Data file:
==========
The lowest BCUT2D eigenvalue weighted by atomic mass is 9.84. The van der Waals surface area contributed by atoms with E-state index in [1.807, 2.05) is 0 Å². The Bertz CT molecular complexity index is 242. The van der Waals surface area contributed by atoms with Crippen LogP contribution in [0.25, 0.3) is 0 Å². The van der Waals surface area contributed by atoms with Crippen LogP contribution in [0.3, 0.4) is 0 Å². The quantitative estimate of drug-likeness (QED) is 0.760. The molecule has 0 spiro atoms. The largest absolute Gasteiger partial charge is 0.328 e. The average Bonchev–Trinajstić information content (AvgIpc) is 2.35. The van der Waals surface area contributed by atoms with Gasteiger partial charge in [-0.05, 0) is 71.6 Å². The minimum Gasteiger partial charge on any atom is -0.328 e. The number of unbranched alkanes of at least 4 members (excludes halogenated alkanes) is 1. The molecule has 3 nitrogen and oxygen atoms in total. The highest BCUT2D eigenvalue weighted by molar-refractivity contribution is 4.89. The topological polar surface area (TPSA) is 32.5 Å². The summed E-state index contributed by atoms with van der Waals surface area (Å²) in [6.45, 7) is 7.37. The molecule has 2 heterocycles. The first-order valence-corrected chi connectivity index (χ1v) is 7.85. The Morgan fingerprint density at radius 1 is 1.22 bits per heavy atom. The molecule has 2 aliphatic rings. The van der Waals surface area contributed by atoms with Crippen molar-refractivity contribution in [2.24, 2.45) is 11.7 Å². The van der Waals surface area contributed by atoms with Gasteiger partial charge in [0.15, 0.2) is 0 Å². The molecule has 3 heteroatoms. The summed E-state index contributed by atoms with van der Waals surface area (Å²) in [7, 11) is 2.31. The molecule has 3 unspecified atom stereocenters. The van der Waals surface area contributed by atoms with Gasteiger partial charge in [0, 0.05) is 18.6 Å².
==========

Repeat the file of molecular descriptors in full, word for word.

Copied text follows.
The lowest BCUT2D eigenvalue weighted by atomic mass is 9.84. The van der Waals surface area contributed by atoms with E-state index in [1.807, 2.05) is 0 Å². The Bertz CT molecular complexity index is 242. The van der Waals surface area contributed by atoms with Crippen LogP contribution in [0.25, 0.3) is 0 Å². The van der Waals surface area contributed by atoms with Crippen LogP contribution in [0.3, 0.4) is 0 Å². The quantitative estimate of drug-likeness (QED) is 0.760. The molecule has 0 spiro atoms. The largest absolute Gasteiger partial charge is 0.328 e. The average Bonchev–Trinajstić information content (AvgIpc) is 2.35. The van der Waals surface area contributed by atoms with Gasteiger partial charge in [-0.05, 0) is 71.6 Å². The minimum Gasteiger partial charge on any atom is -0.328 e. The number of unbranched alkanes of at least 4 members (excludes halogenated alkanes) is 1. The molecule has 3 nitrogen and oxygen atoms in total. The highest BCUT2D eigenvalue weighted by molar-refractivity contribution is 4.89. The topological polar surface area (TPSA) is 32.5 Å². The summed E-state index contributed by atoms with van der Waals surface area (Å²) in [6.45, 7) is 7.37. The molecule has 2 heterocycles. The first-order valence-corrected chi connectivity index (χ1v) is 7.85. The Morgan fingerprint density at radius 1 is 1.22 bits per heavy atom. The molecule has 2 aliphatic rings. The van der Waals surface area contributed by atoms with Crippen molar-refractivity contribution in [2.24, 2.45) is 11.7 Å². The van der Waals surface area contributed by atoms with Gasteiger partial charge in [0.15, 0.2) is 0 Å². The molecule has 3 heteroatoms. The summed E-state index contributed by atoms with van der Waals surface area (Å²) in [7, 11) is 2.31. The molecule has 3 unspecified atom stereocenters. The van der Waals surface area contributed by atoms with Gasteiger partial charge in [0, 0.05) is 18.6 Å².